Unless you live in a cave, hurry is likely killing creativity in your life. Few people have the opportunity to make something great in this fast-paced, instant-success-seeking world in which we live today.
I believe it’s time to challenge this obsession with quantity over quality.
I feel the same pull toward creating a bunch of content and posting plenty of information on social media you might be experiencing today. If you get a little boost of hormones every time you check another item off your to-do list, this can become an irresistible tractor beam pulling you toward accomplishment at the expense of greatness.
Even people who can withstand society’s tug toward keeping up with their neighbors are often compared by their output rather than their mastery.
With this article today, I want to slow down and take a step back to examine what this insane pace is doing to true creativity in our over-saturated, but under-satisfied, world today.
You can’t make a masterpiece in minutes
Byron Morrison made a statement in his conversation with me on the last episode of Unbeatable that caused me to slow down and rethink our obsession with producing content ‘right now.’
Go to the world’s great museums and see masterpieces that have endured centuries or millennia. No matter the form of art, every item in the museum looks as if it consumed all of the artist’s energy, attention, and time.
While I respect every art form, from the written word to music, movies, paintings, and sculpture, I don’t feel moved by the random, rushed exhibits in the gallery.
Urgency kills creativity
When I slow down and reflect on this frantic, reactionary society, it’s clear that urgency is killing creativity in our age. Even the books on the shelves today feel like they were all written under an intense deadline to finish a project rather than get it right.
If you also see the beauty in timeless tapestries and splendid gardens, then maybe you’ve also noticed this trend toward a soulless, unskilled, mass-produced society in which we live. Feeling overwhelmed and overweight, Byron turned away from this pressure-to-produce society.
How to make ‘right’ defeat ‘right now’
By slowing down and reflecting on Byron’s decision to reorient his life, I began to look more closely at the quality of the content our society produces today compared to what was made 100 years ago. Here are my suggestions to anyone wanting to pursue a quality life over quantity.
Recognize your insecurity
Often the desire to produce content comes from insecurity rather than sincerity. To choose a quality life, fight against the need to keep up with the assembly-line lifestyle of other influencers. Putting your heart into what you produce will necessitate making less but improving it simultaneously.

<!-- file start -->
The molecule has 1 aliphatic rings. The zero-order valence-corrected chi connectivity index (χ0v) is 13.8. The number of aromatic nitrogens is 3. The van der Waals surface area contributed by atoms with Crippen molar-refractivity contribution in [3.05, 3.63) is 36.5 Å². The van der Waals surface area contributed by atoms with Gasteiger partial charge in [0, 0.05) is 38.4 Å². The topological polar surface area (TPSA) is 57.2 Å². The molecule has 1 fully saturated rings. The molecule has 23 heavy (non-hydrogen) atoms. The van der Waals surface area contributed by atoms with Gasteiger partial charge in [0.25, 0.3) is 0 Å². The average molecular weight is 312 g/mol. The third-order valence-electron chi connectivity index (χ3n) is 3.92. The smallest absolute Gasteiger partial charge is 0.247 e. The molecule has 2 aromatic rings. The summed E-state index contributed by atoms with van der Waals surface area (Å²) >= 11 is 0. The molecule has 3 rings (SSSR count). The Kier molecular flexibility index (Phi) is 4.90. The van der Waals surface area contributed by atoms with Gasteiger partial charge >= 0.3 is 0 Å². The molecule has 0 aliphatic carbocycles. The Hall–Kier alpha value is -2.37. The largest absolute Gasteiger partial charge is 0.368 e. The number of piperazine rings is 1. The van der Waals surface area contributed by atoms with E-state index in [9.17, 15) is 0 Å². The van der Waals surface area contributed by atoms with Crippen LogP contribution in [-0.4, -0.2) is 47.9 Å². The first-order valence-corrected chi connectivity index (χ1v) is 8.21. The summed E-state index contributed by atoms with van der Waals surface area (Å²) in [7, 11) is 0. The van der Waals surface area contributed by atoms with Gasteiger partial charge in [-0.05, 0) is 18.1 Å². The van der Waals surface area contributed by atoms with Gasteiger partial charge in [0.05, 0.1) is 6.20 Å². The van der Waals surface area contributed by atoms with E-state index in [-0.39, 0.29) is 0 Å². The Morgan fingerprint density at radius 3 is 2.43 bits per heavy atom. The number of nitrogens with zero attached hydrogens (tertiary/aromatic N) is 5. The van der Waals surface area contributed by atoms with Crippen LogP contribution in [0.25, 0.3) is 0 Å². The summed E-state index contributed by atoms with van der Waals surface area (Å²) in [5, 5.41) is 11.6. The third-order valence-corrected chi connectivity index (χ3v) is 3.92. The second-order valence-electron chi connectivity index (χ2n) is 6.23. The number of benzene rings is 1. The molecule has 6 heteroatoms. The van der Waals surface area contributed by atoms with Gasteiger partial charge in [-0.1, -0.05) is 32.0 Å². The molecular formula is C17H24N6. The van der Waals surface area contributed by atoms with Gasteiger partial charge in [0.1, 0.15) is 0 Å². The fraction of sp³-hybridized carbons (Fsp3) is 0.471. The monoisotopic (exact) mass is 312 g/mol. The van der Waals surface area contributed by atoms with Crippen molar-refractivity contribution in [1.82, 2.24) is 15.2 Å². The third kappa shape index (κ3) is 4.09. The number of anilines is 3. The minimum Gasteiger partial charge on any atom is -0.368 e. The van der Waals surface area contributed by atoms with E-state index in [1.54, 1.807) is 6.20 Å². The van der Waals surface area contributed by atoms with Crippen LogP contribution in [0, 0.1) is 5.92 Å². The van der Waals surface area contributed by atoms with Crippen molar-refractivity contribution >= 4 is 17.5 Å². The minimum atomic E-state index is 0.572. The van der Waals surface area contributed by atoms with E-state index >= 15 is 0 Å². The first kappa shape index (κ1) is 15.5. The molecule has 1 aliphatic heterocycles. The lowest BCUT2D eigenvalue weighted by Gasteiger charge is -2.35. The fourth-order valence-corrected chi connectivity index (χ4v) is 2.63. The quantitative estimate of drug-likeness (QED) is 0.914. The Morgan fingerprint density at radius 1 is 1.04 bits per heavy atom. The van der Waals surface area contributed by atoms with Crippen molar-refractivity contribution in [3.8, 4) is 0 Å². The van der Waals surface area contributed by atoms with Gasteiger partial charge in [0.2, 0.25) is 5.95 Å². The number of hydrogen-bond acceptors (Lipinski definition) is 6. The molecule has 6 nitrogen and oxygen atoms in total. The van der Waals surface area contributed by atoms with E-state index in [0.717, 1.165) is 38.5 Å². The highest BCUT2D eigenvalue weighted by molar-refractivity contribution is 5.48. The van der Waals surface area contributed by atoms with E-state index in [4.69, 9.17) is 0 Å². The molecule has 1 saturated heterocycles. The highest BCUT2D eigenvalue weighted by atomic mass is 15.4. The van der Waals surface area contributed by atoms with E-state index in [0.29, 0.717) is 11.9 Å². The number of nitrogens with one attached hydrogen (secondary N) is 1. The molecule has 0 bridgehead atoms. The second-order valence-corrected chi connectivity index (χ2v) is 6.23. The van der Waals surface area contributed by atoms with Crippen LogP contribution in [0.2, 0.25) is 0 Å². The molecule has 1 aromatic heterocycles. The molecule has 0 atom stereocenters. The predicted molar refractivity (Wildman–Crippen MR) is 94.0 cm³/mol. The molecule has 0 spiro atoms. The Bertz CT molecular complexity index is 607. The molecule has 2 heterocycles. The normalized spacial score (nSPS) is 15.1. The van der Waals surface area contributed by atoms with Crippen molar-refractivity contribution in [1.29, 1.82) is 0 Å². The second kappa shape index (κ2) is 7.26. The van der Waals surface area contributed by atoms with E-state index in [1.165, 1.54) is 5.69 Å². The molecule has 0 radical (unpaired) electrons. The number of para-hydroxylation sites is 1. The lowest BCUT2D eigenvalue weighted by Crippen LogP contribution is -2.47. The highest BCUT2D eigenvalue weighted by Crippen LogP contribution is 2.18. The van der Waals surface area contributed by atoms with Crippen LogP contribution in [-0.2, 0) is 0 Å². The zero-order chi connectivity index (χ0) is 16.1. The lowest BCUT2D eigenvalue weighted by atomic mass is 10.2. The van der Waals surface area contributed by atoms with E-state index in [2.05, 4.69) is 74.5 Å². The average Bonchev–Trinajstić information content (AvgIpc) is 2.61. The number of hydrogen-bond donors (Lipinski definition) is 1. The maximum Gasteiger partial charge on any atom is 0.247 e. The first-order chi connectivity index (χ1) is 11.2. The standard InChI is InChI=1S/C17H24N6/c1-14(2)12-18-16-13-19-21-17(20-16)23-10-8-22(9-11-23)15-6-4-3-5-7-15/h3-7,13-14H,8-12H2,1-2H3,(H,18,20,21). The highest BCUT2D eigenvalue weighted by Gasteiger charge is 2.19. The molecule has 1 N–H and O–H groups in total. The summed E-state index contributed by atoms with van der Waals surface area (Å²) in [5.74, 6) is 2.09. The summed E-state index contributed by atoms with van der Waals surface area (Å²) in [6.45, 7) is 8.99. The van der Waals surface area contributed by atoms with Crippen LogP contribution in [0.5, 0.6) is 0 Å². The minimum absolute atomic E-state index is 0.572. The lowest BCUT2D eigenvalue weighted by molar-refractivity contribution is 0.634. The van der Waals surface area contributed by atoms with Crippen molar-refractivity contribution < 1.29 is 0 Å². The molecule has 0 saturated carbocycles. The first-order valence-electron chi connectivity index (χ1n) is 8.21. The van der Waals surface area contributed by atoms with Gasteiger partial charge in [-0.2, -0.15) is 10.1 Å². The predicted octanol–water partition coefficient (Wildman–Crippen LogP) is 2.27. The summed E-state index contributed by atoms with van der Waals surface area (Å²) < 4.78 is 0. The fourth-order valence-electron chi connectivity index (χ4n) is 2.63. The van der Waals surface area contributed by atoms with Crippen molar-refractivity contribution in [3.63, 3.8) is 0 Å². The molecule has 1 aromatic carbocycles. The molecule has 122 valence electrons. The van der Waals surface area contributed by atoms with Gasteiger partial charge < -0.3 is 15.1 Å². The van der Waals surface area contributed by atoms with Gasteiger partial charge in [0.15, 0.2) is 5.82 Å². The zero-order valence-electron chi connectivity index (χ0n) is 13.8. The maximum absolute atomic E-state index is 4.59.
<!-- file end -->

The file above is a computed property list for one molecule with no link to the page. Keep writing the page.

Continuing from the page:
Face your fear
Let me help you overcome the fear that often accompanies making something great. When you’ve put your heart and soul into a project, there’s always a fear that it will be misunderstood or rejected. Rather than avoiding this critique, you should expect it. I can promise that the people who choose quantity over quality will not understand your most significant endeavors. And those that do understand it will try to minimize your greatness by criticizing it.
Eliminate short-term thinking
A life that produces quantity over quality is always motivated by short-term thinking. It’s the immediate gratification of having something to post or putting something out there for the world to see that inspired many people in our instant-feedback society. Unfortunately, most people trade this temporary instant gratification for the satisfaction of knowing you made something great. If you want to make a difference in the world, create something that will last longer than the latest fad.
Take charge of your time
This final step might be the most difficult in our day. The fast-paced world that technology and A.I. offer mandate giving a little bit of your time to many worthless projects rather than providing much time and energy to one worthy endeavor. You must be ruthless with your use of time if you’re going to live a life of quality over quantity.
Thanks for taking the time to read to the end of this article. I hope these brief thoughts have caused you to ask what you’re missing by scanning a lot of data rather than soaking in a little bit of data. I hope you, like Byron Morrison, will choose to “become a better you” by following these simple steps.